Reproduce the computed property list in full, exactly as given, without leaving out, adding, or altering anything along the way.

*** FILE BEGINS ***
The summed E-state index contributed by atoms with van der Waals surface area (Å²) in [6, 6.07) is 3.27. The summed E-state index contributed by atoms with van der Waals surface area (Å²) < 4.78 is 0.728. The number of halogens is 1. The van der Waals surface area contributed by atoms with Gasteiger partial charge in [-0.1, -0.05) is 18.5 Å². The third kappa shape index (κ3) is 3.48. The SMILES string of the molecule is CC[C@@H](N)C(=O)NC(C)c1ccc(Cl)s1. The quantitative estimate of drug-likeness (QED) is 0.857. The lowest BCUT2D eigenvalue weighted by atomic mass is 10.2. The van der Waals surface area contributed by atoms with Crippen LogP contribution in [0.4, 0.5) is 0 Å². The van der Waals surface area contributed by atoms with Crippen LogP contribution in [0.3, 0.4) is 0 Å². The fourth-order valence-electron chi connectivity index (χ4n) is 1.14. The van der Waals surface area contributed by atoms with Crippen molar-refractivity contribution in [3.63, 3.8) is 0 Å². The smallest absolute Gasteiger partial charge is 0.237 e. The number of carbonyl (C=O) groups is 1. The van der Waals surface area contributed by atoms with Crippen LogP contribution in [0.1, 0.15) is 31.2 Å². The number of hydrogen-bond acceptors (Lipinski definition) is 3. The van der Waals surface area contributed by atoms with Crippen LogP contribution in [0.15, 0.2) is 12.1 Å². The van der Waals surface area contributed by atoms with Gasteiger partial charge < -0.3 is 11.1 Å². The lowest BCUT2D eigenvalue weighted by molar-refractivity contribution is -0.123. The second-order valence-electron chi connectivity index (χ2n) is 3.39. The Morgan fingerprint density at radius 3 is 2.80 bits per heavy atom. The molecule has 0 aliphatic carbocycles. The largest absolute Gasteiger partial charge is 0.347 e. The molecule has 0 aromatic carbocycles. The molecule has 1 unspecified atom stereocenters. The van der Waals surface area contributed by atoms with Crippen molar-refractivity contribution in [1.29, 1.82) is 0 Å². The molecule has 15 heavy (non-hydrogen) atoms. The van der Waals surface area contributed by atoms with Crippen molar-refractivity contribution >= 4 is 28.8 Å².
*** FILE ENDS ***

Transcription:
The summed E-state index contributed by atoms with van der Waals surface area (Å²) in [6, 6.07) is 3.27. The summed E-state index contributed by atoms with van der Waals surface area (Å²) < 4.78 is 0.728. The number of halogens is 1. The van der Waals surface area contributed by atoms with Gasteiger partial charge in [-0.1, -0.05) is 18.5 Å². The third kappa shape index (κ3) is 3.48. The SMILES string of the molecule is CC[C@@H](N)C(=O)NC(C)c1ccc(Cl)s1. The quantitative estimate of drug-likeness (QED) is 0.857. The lowest BCUT2D eigenvalue weighted by atomic mass is 10.2. The van der Waals surface area contributed by atoms with Crippen LogP contribution in [0.4, 0.5) is 0 Å². The van der Waals surface area contributed by atoms with Crippen LogP contribution in [0.3, 0.4) is 0 Å². The fourth-order valence-electron chi connectivity index (χ4n) is 1.14. The van der Waals surface area contributed by atoms with Crippen molar-refractivity contribution in [3.63, 3.8) is 0 Å². The smallest absolute Gasteiger partial charge is 0.237 e. The number of carbonyl (C=O) groups is 1. The van der Waals surface area contributed by atoms with Crippen LogP contribution in [0.1, 0.15) is 31.2 Å². The number of hydrogen-bond acceptors (Lipinski definition) is 3. The van der Waals surface area contributed by atoms with Crippen LogP contribution in [0.15, 0.2) is 12.1 Å². The van der Waals surface area contributed by atoms with Gasteiger partial charge < -0.3 is 11.1 Å². The lowest BCUT2D eigenvalue weighted by molar-refractivity contribution is -0.123. The second-order valence-electron chi connectivity index (χ2n) is 3.39. The Morgan fingerprint density at radius 3 is 2.80 bits per heavy atom. The molecule has 0 aliphatic carbocycles. The largest absolute Gasteiger partial charge is 0.347 e. The molecule has 0 aromatic carbocycles. The molecule has 1 unspecified atom stereocenters. The van der Waals surface area contributed by atoms with Crippen molar-refractivity contribution in [1.29, 1.82) is 0 Å². The molecule has 15 heavy (non-hydrogen) atoms. The van der Waals surface area contributed by atoms with Crippen molar-refractivity contribution >= 4 is 28.8 Å².